What Should Be Avoided with Prednisone?
While taking prednisone, alcohol does not always have to be avoided, but other things should.
Prednisone can cause your blood sugar levels to rise, which can result in an increase of body fat levels or may lead to diabetes. Because of this, those taking prednisone should avoid “simple” carbohydrates, including cakes, jams, pies, breads, candy, and other highly processed foods.
Caffeine can also lead to unwanted stimulant effects, which can keep you awake at night or increase feelings of anxiousness. If you are suffering from either of these things, try reducing the amount of caffeine you consume while taking prednisone.
There are also many medications which prednisone can interact with, including:
- nonsteroidal anti-inflammatory drugs (NSAIDs)
- other immunosuppressants
- diabetes medications
- loop diuretics
- anti-seizure medications (e.g., phenytoin, phenobarbital, carbamazepine)
It’s always best to inform your doctor of all medications you are taking so they can decide if prednisone is the best option for you.
When to See a Doctor?
If you think you are experiencing a prednisone interaction, contact your doctor as soon as possible to remain proactive. Also, let your doctor know if you are experiencing new or worsening side effects after beginning prednisone—if your symptoms are severe, seek emergency medical care.
If you are looking for a way to conveniently meet with a doctor and discuss the safety of combining alcohol with prednisone, DrHouse can help. Through our app, you can connect with a healthcare professional in just 15 minutes to discuss your unique situation.
Prednisone is a medication often prescribed for long-term use, which can leave many people wondering if they have to avoid alcohol for the entire length of the prescription, or if it is safe to drink while on prednisone. In general, it’s not recommended to drink while taking prednisone, but in most cases, it is still safe.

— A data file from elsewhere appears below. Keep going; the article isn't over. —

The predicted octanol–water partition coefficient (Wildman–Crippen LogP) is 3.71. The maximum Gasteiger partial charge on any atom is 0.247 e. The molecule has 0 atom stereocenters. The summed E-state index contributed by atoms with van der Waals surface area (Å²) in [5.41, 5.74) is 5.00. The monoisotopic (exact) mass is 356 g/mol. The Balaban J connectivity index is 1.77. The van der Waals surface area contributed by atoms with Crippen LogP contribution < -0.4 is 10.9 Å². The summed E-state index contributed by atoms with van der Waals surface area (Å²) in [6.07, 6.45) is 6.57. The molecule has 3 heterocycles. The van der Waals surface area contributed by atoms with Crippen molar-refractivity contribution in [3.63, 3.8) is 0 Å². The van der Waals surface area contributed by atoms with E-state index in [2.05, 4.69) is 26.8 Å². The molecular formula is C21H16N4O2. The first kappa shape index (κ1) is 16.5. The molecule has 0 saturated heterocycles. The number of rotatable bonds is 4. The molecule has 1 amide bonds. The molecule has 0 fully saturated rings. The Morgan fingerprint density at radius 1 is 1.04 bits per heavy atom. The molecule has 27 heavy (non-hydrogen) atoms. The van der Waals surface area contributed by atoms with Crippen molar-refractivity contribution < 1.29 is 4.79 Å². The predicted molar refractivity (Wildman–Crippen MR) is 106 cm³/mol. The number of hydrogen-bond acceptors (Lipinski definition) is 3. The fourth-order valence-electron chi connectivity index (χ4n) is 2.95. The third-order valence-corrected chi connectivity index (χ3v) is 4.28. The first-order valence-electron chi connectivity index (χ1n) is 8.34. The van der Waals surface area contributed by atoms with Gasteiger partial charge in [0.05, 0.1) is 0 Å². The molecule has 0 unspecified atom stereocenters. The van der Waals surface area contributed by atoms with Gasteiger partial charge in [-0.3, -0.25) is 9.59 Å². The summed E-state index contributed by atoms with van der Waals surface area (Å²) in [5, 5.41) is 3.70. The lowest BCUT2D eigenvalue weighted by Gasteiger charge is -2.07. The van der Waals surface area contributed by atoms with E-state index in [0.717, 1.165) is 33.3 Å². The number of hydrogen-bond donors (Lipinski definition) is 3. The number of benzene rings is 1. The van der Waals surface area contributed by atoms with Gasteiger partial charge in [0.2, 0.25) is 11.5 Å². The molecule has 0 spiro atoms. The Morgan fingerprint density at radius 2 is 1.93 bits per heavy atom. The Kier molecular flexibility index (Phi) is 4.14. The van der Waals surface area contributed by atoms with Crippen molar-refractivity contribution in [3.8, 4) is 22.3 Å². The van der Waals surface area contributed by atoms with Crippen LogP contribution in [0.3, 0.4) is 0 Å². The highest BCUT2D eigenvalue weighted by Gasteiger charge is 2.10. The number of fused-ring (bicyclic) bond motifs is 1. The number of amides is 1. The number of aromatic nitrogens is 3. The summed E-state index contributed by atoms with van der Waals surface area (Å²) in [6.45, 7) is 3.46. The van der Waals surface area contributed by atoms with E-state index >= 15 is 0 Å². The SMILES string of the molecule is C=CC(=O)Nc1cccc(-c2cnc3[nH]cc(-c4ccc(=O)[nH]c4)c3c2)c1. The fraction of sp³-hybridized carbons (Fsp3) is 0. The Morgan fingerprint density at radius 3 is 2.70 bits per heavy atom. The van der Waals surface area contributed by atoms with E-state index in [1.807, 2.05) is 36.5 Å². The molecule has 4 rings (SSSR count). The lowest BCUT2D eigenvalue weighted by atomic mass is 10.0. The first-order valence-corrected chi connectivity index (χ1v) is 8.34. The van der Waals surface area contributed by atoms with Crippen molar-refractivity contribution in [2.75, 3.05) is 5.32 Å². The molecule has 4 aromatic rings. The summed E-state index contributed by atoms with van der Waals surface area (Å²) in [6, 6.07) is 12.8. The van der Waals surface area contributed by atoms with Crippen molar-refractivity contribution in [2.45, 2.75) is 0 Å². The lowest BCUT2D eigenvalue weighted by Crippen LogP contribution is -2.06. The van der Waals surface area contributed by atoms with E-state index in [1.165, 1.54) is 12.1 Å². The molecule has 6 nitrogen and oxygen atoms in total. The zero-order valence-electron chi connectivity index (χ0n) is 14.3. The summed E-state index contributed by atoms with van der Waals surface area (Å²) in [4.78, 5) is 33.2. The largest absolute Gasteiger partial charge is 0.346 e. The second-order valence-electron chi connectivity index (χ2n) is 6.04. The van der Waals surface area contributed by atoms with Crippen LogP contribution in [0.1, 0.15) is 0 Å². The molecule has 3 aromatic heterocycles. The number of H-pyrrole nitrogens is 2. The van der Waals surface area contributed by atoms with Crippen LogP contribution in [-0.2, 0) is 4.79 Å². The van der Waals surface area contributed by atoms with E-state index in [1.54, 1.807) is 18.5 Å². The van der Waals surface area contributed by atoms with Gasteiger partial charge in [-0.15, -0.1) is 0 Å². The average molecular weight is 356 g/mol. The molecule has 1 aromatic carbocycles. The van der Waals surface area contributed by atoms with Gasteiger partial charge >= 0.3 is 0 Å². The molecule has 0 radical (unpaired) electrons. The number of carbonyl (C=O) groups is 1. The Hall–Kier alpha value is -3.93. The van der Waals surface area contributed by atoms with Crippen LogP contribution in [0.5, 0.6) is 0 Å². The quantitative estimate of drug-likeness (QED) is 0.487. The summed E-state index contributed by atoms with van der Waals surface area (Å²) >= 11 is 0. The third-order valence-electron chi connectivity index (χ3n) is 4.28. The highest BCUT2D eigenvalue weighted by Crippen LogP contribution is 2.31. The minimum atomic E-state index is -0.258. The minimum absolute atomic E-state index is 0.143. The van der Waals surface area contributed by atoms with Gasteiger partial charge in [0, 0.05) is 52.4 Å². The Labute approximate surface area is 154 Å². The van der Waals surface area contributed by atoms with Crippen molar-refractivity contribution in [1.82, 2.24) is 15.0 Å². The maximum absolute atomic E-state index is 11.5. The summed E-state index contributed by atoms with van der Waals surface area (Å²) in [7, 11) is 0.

It’s not recommended because both alcohol and prednisone weaken the immune system, making you more susceptible to illness and making it harder for the body to clear out an infection when one occurs. The side effects of prednisone and alcohol can also compound, leading to weak bones and an upset stomach. However, these effects are often observed with long-term alcohol use, so the occasional drink likely won’t produce these unpleasant results.
If you are curious whether it is safe to drink while on prednisone, it is always best to discuss this with your doctor. They can also go over other interactions with prednisone so that you can do all you can to avoid any unpleasant interactions.
- Alcohol’s Effects on the Body. https://www.niaaa.nih.gov/alcohols-effects-health/alcohols-effects-body
- Bishehsari, F., Magno, E., Swanson, G., Desai, V., Voigt, R. M., Forsyth, C. B., & Keshavarzian, A. (2017). Alcohol and Gut-Derived Inflammation. Alcohol research : current reviews, 38(2), 163–171. PMCID: PMC5513683.
- Pouresmaeili, F., Kamalidehghan, B., Kamarehei, M., & Goh, Y. M. (2018). A comprehensive overview on osteoporosis and its risk factors. Therapeutics and clinical risk management, 14, 2029–2049. https://doi.org/10.2147/TCRM.S138000
- Puckett Y, Gabbar A, Bokhari AA. Prednisone. [Updated 2023 Jul 19]. In: StatPearls [Internet]. Treasure Island (FL): StatPearls Publishing; 2023 Jan-. Available from: https://www.ncbi.nlm.nih.gov/books/NBK534809/
- Frey, B. M., & Frey, F. J. (1990). Clinical Pharmacokinetics, 19(2), 126–146. doi:https://www.doi.org/10.2165/00003088-199019020-00003
- Ton, F. N., Gunawardene, S. C., Lee, H., & Neer, R. M. (2004). Journal of Bone and Mineral Research, 20(3), 464–470. doi:https://www.doi.org/10.1359/jbmr.041125